The issues are likely to result from interpretations of the rule. Almost certainly, there will be disagreements about defining the characteristics of a natural or man-made channel, ditch, or swale. For example, some municipal separate storm sewer system (MS4) conveyance facilities have open channels that discharge to traditional Waters of the U.S. through an outfall. Under the proposed rule, these open channels could be considered jurisdictional even though they are technically part of the MS4 and regulated under a National Pollutant Discharge Elimination System (NPDES) permit. Regulating waters under an NPDES permit and under Section 404 of the Clean Water Act would result in an unintended and unworkable regulatory outcome.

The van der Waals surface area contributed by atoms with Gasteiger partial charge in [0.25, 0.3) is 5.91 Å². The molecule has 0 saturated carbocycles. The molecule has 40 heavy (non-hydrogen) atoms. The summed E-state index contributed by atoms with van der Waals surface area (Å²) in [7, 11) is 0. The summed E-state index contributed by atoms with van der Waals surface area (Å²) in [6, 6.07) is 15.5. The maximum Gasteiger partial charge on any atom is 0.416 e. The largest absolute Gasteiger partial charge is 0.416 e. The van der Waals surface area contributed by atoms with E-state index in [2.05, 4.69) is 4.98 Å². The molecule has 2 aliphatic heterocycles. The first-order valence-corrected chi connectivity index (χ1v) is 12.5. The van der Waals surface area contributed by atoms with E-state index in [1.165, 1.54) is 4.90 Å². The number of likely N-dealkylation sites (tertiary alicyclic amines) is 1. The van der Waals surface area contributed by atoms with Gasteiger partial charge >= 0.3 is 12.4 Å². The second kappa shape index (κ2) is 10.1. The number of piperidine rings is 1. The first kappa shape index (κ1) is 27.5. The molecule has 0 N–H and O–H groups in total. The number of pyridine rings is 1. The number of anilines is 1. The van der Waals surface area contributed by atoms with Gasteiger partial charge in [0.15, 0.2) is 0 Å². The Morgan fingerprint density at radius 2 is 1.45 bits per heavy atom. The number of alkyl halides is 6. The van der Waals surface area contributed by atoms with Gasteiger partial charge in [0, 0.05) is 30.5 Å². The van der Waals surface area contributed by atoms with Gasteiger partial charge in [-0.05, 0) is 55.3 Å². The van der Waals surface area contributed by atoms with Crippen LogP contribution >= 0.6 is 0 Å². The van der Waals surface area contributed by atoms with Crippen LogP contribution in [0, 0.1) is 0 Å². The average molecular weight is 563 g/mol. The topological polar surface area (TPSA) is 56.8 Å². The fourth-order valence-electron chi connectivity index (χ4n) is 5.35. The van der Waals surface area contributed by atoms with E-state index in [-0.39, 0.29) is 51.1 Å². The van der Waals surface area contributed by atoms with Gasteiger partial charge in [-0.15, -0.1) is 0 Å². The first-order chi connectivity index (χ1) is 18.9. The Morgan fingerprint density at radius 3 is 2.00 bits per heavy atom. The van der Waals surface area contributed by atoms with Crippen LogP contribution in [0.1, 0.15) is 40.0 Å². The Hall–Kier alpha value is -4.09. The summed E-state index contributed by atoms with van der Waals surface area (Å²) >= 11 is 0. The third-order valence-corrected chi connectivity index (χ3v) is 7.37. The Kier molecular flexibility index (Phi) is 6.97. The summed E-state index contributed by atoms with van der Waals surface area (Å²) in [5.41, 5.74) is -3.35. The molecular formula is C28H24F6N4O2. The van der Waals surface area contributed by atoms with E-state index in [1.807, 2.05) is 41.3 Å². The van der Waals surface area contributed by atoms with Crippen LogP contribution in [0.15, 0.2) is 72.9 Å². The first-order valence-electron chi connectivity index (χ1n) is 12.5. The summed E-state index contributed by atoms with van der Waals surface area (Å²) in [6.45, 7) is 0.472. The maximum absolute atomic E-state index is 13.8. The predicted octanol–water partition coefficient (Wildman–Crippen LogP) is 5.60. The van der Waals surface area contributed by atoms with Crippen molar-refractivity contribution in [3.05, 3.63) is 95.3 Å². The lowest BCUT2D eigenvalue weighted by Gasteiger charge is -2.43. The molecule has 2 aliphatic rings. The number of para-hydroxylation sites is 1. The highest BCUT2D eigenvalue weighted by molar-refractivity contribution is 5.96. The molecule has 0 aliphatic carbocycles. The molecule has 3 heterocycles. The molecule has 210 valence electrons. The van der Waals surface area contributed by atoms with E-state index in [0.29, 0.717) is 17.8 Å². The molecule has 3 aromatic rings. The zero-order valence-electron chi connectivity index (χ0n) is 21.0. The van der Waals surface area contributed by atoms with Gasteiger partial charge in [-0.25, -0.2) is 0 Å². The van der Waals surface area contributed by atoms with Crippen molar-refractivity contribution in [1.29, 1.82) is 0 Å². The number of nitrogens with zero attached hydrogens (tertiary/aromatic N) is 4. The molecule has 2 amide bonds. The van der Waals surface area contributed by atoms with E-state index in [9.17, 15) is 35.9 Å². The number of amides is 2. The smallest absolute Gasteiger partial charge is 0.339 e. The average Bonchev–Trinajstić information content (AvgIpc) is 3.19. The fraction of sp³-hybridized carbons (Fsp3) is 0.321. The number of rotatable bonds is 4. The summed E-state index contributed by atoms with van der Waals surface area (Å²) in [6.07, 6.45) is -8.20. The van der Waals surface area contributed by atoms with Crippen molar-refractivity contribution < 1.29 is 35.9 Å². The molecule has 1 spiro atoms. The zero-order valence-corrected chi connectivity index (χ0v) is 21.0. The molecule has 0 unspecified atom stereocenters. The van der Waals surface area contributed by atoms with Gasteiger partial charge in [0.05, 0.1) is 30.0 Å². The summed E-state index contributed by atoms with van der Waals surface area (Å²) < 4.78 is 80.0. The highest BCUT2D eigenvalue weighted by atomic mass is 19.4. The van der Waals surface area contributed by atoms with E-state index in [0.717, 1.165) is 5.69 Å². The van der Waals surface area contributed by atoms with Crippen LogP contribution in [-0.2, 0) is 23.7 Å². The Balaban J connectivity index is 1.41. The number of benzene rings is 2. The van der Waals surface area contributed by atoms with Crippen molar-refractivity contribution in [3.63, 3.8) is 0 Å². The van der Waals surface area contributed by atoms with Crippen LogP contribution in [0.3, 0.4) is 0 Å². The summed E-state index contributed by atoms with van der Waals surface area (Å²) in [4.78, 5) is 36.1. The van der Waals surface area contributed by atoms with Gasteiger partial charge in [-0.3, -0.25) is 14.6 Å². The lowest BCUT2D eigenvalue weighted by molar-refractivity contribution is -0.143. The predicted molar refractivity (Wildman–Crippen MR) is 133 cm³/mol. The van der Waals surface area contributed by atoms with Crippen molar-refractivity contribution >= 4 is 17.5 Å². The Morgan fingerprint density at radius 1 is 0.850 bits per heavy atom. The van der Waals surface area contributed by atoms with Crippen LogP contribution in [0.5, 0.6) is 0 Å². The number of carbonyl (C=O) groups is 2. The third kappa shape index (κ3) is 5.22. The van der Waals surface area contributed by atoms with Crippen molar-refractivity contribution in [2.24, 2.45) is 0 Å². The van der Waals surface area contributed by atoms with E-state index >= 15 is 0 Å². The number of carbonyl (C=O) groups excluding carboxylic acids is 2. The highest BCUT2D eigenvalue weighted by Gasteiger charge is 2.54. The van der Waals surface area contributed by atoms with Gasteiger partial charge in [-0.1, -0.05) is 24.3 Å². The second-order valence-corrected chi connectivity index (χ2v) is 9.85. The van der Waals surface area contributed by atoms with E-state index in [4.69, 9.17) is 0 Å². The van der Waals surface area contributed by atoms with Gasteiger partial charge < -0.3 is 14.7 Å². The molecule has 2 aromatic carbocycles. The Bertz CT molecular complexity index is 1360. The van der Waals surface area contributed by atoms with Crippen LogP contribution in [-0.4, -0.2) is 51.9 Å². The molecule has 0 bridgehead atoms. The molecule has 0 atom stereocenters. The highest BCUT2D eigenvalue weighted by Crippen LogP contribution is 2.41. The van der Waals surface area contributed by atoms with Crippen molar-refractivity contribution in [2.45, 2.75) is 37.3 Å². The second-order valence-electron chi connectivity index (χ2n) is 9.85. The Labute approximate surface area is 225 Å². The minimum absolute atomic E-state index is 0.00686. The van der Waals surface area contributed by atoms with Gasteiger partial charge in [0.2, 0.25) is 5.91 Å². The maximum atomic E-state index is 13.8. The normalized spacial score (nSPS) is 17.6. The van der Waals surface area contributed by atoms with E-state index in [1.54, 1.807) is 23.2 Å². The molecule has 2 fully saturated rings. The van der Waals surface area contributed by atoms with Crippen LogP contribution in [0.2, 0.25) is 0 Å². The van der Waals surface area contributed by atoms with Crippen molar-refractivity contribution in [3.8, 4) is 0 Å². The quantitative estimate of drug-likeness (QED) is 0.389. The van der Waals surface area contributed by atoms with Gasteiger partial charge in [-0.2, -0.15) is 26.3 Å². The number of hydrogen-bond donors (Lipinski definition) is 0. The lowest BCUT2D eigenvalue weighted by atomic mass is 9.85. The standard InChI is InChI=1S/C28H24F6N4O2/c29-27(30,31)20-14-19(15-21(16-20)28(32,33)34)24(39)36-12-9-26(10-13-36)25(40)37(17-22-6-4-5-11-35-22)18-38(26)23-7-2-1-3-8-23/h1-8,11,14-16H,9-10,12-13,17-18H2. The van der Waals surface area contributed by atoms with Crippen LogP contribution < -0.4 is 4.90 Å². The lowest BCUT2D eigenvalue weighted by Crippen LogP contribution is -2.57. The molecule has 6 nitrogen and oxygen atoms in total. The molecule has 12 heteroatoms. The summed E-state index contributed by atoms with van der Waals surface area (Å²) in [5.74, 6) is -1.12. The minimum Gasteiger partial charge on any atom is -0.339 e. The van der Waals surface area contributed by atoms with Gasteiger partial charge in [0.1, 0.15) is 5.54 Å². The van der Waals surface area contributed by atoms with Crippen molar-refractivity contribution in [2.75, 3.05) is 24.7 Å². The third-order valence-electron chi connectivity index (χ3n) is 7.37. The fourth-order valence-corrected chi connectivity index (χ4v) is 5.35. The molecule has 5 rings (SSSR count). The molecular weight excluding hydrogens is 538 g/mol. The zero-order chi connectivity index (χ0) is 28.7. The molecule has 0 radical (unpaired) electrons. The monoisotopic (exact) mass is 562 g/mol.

Other MS4 facilities could also be included under the proposed definition of a tributary. MS4 stormwater controls, such as wet ponds that have an “open water” component, could be interpreted as jurisdictional if connected in some way to a traditional navigable water or tributary, regardless of the distance between the two waters.
Including tributaries “by rule” is not practical when viewed from the MS4 perspective. The proposed rule should be revised to state unequivocally that the definition of tributary does not include MS4 facilities, and MS4 facilities are not a water of the US. Doing so now will save countless hours of negotiation and legal action in the future.
Waste Treatment System Exemptions Should Include Stormwater Controls
Randy Neprash, Stantec, and Seth Brown, Water Environment Federation
Within the proposed rule, an area of common interest for MS4 communities is the issue of waste treatment system exclusions in the context of stormwater management. Currently, exclusions listed in 40 CFR 122.3 specifically target discharges associated with pest control, nonpoint sources and agricultural activities, sewage and industrial wastes, water transfer activities, and even sewage discharged from vessels.